You can trust me with your private pictures. Scammers tell this lie in a specific variation of romance scams called sextortion. It showed up in 3% of reports.

Profile of a Romance Scam Victim

Think you know what the average romance scam victim looks like? Take a look at these romance scam statistics for victims to see if you’re right.

1. Any Age

Some people think romance scammers mainly target the elderly. But victims can actually be any age. Adults ages 18-59 are actually 13% MORE likely to fall for a romance scam than adults older than 60.3 But even though younger adults fall for it more, older adults tend to lose more money – the median losses for older adults are nearly twice that of their younger counterparts.3

Romance scams can even target children. The most common age range for victims of sextortion, a type of romance scam, is 14-17.5

2. Any Gender

Many people assume that romance scammers target women. But romance scam statistics show that both men and women fall for scammers’ ploys. Women file more reports, but men report higher losses.6 Whatever your gender, scammers are happy to take your money.

3. Any Level of Intelligence or Education

People often assume that romance scam victims fall for it because they’re stupid or uneducated. But that’s not true at all. Even here at WhatIsMyIPAddress.com, we’ve interviewed many romance scam victims who are intelligent and highly educated. Debby Montgomery Johnson is a smart, capable businesswoman. Joe Eweka has two master’s degrees and a Ph.D. in Criminal Justice. Ayleen Charlotte is a successful entrepreneur. All of them fell for romance scams.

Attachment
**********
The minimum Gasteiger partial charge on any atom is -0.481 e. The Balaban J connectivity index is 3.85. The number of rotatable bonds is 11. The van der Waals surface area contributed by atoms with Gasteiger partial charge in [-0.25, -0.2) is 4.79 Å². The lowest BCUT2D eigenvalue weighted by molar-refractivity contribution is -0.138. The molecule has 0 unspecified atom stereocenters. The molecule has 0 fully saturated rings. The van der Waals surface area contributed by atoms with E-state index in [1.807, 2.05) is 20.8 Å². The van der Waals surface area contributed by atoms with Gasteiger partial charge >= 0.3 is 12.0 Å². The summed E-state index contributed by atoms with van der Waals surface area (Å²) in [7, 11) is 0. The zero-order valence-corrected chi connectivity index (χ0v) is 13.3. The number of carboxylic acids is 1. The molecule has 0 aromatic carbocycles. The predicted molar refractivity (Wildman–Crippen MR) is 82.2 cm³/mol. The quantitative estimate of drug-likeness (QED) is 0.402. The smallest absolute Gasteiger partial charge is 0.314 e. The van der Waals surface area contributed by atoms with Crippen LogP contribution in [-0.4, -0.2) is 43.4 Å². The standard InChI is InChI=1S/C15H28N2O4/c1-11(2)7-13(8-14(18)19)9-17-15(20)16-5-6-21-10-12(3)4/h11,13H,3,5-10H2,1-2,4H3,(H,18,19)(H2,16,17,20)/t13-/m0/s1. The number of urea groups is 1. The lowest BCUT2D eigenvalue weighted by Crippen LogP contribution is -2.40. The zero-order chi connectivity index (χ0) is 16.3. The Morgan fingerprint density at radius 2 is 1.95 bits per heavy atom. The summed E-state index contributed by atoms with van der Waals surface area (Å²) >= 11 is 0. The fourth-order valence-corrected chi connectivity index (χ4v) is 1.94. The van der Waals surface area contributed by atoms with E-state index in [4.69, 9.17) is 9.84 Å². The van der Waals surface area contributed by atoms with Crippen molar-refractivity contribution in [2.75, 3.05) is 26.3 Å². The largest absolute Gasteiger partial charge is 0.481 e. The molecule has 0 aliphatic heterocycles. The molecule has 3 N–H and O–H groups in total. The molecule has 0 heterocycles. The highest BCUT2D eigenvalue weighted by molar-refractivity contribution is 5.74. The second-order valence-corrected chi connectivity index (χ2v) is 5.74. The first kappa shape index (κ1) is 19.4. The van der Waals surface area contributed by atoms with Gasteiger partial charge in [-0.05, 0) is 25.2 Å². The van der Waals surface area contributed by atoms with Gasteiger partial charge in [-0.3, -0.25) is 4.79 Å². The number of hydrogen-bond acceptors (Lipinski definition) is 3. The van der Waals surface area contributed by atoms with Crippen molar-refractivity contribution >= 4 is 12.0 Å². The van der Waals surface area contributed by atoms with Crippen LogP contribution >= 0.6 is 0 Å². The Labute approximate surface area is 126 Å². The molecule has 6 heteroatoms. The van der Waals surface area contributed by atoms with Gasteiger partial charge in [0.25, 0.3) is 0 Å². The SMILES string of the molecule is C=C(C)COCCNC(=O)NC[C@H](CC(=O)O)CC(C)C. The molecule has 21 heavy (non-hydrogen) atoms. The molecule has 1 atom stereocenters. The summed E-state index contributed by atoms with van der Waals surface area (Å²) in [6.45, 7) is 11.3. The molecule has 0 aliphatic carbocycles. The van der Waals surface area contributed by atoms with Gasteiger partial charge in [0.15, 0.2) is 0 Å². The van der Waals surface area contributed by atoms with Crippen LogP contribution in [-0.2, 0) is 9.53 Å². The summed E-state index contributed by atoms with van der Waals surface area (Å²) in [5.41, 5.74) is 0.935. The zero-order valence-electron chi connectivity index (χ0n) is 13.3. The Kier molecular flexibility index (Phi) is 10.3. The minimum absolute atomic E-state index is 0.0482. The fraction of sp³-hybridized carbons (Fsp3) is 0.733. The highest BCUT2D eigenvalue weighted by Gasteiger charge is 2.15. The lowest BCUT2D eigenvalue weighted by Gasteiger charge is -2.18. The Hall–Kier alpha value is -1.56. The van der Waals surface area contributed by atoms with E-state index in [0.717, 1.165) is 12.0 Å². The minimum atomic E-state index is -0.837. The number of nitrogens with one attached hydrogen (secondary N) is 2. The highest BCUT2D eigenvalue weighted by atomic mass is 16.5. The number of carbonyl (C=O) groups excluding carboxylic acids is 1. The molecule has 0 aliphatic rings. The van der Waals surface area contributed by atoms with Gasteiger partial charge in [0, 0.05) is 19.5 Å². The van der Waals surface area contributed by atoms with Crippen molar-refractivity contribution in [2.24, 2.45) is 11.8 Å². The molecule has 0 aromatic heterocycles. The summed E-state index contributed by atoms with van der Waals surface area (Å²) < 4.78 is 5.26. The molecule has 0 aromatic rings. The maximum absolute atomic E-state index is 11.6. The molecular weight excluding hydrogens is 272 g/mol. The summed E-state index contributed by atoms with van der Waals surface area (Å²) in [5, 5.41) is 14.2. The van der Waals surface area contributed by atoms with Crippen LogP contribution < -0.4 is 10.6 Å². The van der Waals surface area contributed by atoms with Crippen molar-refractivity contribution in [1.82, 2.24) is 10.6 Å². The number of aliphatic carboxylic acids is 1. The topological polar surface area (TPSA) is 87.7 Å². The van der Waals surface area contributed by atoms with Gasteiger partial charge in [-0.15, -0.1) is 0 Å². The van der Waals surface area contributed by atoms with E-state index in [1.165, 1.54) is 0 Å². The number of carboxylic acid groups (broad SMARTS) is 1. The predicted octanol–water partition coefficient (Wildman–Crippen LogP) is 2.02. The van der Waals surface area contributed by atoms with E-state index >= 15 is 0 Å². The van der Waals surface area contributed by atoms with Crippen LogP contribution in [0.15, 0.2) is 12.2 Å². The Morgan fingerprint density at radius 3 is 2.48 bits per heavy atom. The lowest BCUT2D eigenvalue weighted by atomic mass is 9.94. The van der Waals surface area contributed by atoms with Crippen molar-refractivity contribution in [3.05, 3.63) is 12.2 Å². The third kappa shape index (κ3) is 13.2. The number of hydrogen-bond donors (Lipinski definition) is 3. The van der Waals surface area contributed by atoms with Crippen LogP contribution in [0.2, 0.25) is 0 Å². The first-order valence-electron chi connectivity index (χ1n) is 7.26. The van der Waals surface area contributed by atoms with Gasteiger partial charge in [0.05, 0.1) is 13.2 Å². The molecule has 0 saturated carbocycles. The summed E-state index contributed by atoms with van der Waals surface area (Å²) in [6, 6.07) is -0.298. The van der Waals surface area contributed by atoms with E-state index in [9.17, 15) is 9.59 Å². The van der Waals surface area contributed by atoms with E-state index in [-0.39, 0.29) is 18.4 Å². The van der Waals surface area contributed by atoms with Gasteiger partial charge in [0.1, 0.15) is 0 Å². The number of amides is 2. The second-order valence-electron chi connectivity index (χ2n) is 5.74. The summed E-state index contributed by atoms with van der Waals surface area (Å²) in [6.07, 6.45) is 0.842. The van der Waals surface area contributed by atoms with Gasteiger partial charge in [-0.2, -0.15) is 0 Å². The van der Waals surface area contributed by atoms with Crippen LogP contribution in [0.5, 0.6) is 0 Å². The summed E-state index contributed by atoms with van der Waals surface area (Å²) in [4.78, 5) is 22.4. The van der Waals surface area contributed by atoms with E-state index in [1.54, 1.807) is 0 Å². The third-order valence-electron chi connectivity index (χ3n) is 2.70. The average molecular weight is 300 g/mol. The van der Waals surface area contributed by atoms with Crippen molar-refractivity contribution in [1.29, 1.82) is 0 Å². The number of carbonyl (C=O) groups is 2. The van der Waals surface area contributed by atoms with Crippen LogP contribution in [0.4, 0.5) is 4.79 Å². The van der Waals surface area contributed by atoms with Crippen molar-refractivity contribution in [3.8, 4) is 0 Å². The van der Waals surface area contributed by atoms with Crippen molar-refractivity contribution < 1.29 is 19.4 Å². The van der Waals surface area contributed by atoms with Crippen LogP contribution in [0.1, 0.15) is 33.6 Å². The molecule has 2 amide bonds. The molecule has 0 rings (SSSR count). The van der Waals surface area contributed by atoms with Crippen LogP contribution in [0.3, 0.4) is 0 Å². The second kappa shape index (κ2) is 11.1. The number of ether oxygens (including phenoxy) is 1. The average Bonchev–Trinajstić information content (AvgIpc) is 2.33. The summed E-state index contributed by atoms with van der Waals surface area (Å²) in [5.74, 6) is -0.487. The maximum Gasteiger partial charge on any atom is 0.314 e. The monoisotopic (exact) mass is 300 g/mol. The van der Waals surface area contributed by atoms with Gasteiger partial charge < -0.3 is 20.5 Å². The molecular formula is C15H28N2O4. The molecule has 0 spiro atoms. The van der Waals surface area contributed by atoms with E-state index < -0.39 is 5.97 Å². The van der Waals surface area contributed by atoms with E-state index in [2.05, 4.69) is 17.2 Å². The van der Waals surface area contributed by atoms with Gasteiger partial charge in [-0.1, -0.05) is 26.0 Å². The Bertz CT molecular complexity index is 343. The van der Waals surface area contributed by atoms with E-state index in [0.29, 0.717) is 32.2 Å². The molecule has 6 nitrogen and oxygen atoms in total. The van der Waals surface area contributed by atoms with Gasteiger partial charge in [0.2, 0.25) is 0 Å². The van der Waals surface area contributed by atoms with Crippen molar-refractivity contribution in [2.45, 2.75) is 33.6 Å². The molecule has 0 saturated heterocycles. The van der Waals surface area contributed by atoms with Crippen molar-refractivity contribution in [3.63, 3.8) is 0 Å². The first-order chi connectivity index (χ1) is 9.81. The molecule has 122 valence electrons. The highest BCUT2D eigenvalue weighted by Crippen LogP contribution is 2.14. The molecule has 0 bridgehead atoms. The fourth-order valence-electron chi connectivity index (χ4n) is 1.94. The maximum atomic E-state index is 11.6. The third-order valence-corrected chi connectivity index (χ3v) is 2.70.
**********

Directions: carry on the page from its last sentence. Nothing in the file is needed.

Bryan Denny, co-founder of the advocacy group Advocating Against Romance Scammers, says that the commonality between victims isn’t intelligence or education – it’s vulnerability. Even someone who would normally be able to spot a scam a mile off can fall for one if they’ve recently had a big loss or are otherwise emotionally vulnerable.

I don’t believe your job, social standing, status, or highest degree held really relates to romance scams … the underlying thing that I believe ties all the victims together is being in an emotionally vulnerable part of their life.

Bryan Denny

Get Involved in World Romance Scam Prevention Day

World Romance Scam Prevention Day, October 3rd, is organized by Bryan Denny and Kathy Waters of Advocating Against Romance Scammers. You can find ways to help prevent romance scams at protectingheartsday.com. The website provides ways you can get involved, examples of ways other communities are working towards romance scam prevention, and logos you can share to show your support.

On October 3rd, they are also offering a no-cost, no obligation webinar where you can learn more. Guest speakers will include a pig butchering survivor talking about their survivor story, a counselor talking about the emotional impact of manipulation in romance scams and how to recover, a representative from Match Group talking about the tech side of romance scams, and an FBI agent covering the reporting process and what you can expect when you report a scam. Register for the webinar at protectingheartsday.com/webinar.

Sources:

  1. Romance scammers’ favorite lies exposed | Federal Trade Commission (ftc.gov)
  2. IC3 2022 Annual Report
  3. Who experiences scams? A story for all ages | Federal Trade Commission (ftc.gov)
  4. Reports of romance scams hit record highs in 2021 | Federal Trade Commission (ftc.gov)
  5. Sextortion: It’s more common than you think | ICE
  6. 9 Shocking Online Dating Scam Statistics (Romance Scams Statistics) (dataprot.net)
  7. Fraud and cyber crime still vastly under-reported | Computer Weekly